The University of Maryland continued to be in turmoil Friday after a week of tumultuous actions sparked by the death of a football player. The University Senate held an emergency meeting Friday afternoon, and a coalition of student groups plan to hold a protest on Monday.
The University Senate — which is made up of faculty members, staffers and student — passed a resolution condemning the University System of Maryland Board of Regents for its recent actions. The resolution states that the board “grossly exceeded its authority and interfered with the autonomy of our institution,” “demonstrated a complete disregard for academic freedom,” damaged the school’s reputation and jeopardized its accreditation, and betrayed the trust of the campus community. The resolution called on the board to renew its commitment to the welfare of the students and the academic mission.
Thomas Cohen, a physics professor, also circulated a motion of no confidence in U-Md. President Wallace D. Loh, but said he had been asked not to press forward with it to keep the meeting focused on the regents. “The main purpose is to push back at the Board of Regents, because they clearly overstepped the bounds of their mission,” Cohen said.
The state flagship school has been in tumult for months, after the death of a 19-year-old football player who fell ill during a team workout. Two investigations were launched, one into the death of player Jordan McNair and the other into accusations of abuse and bullying in the football program. This week, the turmoil intensified when the Board of Regents announced that the football coach, DJ Durkin, would return from suspension, and Loh announced that he would retire at the end of the academic year. Outrage followed, with assertions by some that the board had chosen sports over academics and had interfered — apparently without precedent — in the internal personnel and management decisions of a campus. Many rushed to support Loh.
“I’ve been with the University of Maryland over 43 years,” said Donald Webster, senior agent with the College of Agriculture and Natural Resources. “I’ve known a lot of good presidents.” Loh is among the best, he said. “I’m very sorry to see President Loh pushed into retirement. . . . It’s a great shame.”
Coming just days before Tuesday’s election, the matter swiftly became a political issue, with Maryland local, state and federal politicians joining the outcry.
“Right now, it’s an almost inchoate anger,” Cohen said, with people certain that things need to change but unclear on how best to improve the situation.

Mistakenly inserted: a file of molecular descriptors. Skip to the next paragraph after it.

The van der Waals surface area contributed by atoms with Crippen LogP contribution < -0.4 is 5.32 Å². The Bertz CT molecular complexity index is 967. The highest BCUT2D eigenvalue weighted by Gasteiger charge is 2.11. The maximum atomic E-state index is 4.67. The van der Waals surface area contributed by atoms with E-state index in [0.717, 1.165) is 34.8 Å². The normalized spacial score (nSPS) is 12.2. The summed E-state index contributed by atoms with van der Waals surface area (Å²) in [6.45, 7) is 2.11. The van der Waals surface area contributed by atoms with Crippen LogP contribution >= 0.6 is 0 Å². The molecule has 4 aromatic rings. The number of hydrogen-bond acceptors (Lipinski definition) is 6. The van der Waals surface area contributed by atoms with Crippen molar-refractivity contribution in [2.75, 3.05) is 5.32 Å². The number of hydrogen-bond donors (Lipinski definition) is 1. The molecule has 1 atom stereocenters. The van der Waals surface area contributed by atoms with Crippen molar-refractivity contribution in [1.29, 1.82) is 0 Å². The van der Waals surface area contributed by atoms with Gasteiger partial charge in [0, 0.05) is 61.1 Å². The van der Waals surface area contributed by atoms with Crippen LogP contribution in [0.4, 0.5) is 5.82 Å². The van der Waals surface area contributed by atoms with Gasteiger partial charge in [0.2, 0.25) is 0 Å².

At a student rally on campus Thursday, debate changed from support for the football team to calls to boycott Saturday’s game. “We should not be supporting the athletic program. This university and its athletic program don’t care about black lives,” said Homa Hajarian, a fifth-year senior at U-Md.
As many prominent leaders, including the provost and deans at U-Md., rallied behind Loh, asking him to rescind his resignation, some pushed back.
“Wallace Loh was extremely lackluster in his leadership on the academic side of things,” Cohen said. “He seemed to put a great emphasis on intercollegiate athletics instead. . . . He struck me as a very poor leader for a research university.”
In a news conference earlier this week, Brady rejected the idea that U-Md. prioritized athletics over academics. “I can tell you without equivocation, the idea that academics is not first and foremost at the University of Maryland is absolutely and unequivocally wrong,” he said.
A coalition of more than 20 student groups plans to protest Monday to demand the leadership of the system and the university “prioritize and value students’ safety and well-being over profits and politics.”
They have three demands, said Paula Molina Acosta, a junior women’s studies major who is a leader with the group Political Latinxs United for Movement and Action in Society. First, they want Loh to commit to retiring in June. They want students to have a role with the regents in selecting school presidents and setting policies. And they want the Maryland General Assembly to change the board to an elected body that actively includes students.
Molina Acosta said students have had many concerns, but it “all comes down to the fact that student demands and student voices are not behind heard, not being prioritized on campus. What is being prioritized is profits.”
Sarah Larimer and Joyce Koh contributed.